There’s not much to say when the wind keeps you at port all day. Before midday I managed to finish the work I had pending; sorting and classifying photos and making back-up copies. I also had a swim in the sea after the wind had swept away an “army” of jellyfish offshore. The wind had to be good for something! To be honest, thanks to the strong winds, I was able to watch Spain play in Euro 2016. If the weather goes our way and depending on when my next entry is scheduled for, I hope my next diary entry will be a lot more interesting!


Today we headed off for the spectacular sea cliffs to the north of the island. We cast off from the port quite late… and just in time to see the typical little Mediterranean boats, yachts and motor boats, whose captains are not the most conscientious of skippers.  And as we passed the small island of Comino, we glimpsed the hordes of boats in the small bays including some yachts side-by-side in a small space in the bay.

At 6.45am the alarm goes off and a new day of researching the depths of the ocean floors where no sun light gets to. It’s a universe full of creatures that adapt to life at such depths.

At around 300ms down, the ROV manages to captures fantastic images of a bed of sub-fossil brachiopods. Little did we expect that, later on, we’d have some bad luck with the ROV cable when it got damaged after getting stuck in one of the Ranger’s propellers.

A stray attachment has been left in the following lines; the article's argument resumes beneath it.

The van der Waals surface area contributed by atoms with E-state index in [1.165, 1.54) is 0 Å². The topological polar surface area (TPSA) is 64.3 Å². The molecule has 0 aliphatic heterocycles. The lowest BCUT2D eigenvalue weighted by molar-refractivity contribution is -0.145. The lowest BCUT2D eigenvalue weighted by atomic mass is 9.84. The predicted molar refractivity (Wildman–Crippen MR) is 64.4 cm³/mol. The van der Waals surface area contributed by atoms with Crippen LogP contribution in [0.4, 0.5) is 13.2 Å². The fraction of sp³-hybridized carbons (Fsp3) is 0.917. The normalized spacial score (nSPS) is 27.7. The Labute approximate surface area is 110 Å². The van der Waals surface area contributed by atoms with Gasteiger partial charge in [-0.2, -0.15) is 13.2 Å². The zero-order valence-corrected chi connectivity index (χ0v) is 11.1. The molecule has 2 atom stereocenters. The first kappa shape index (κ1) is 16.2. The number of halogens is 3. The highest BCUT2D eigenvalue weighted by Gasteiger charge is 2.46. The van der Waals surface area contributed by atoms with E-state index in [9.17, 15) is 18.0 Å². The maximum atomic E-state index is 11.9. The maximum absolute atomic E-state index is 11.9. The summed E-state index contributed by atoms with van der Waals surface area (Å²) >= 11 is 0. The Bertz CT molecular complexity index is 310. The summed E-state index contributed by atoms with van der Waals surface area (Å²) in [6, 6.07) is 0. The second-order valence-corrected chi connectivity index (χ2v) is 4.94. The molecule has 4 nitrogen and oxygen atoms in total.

I’ve just recently joined the expedition in Malta and today we’ve set sail towards one of the furthest research areas we’ll be going to, where we’ll be for the next three days.

The weather, together with good sea conditions means it’s a perfect day to be sailing for 4 hours to reach our first sampling area.

I had been missing something for over two years. When I counted I always missed out counting the number 8 as it had left me feeling empty inside.

I have to say that I quite like the way eight (ocho) sounds in Spanish and other words that rhyme with it. But when my friends from Oceana called me one day to ask if I wanted to go on the Ranger again and when I got back on to the deck and saw this yellow “eight” glowing at me, I thought, “there it is, that huge 8-shaped umbilical cord was what I was missing all along”.